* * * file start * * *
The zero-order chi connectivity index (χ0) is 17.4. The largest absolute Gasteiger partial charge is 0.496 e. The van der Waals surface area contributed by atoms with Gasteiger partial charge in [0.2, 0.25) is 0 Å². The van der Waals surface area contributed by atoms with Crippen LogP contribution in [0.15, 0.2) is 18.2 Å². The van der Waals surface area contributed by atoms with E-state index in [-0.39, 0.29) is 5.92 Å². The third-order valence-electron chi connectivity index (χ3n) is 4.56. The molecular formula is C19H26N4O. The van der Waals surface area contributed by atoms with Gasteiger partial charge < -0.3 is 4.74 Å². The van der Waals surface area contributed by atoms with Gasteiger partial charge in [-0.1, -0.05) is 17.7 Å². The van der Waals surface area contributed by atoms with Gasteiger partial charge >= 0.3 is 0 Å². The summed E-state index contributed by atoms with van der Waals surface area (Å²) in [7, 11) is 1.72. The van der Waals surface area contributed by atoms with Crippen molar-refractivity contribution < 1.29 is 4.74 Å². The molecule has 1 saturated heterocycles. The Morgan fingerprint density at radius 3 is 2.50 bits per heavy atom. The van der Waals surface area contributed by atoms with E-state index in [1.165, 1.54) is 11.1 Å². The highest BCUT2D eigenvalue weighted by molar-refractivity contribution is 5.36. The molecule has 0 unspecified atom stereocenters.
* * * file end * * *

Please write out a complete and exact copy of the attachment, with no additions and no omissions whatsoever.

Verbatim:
The zero-order chi connectivity index (χ0) is 17.4. The largest absolute Gasteiger partial charge is 0.496 e. The van der Waals surface area contributed by atoms with Gasteiger partial charge in [0.2, 0.25) is 0 Å². The van der Waals surface area contributed by atoms with Crippen LogP contribution in [0.15, 0.2) is 18.2 Å². The van der Waals surface area contributed by atoms with E-state index in [-0.39, 0.29) is 5.92 Å². The third-order valence-electron chi connectivity index (χ3n) is 4.56. The molecular formula is C19H26N4O. The van der Waals surface area contributed by atoms with Gasteiger partial charge < -0.3 is 4.74 Å². The van der Waals surface area contributed by atoms with Gasteiger partial charge in [-0.1, -0.05) is 17.7 Å². The van der Waals surface area contributed by atoms with Gasteiger partial charge >= 0.3 is 0 Å². The summed E-state index contributed by atoms with van der Waals surface area (Å²) in [7, 11) is 1.72. The van der Waals surface area contributed by atoms with Crippen molar-refractivity contribution < 1.29 is 4.74 Å². The molecule has 1 saturated heterocycles. The Morgan fingerprint density at radius 3 is 2.50 bits per heavy atom. The van der Waals surface area contributed by atoms with E-state index in [1.165, 1.54) is 11.1 Å². The highest BCUT2D eigenvalue weighted by molar-refractivity contribution is 5.36. The molecule has 0 unspecified atom stereocenters.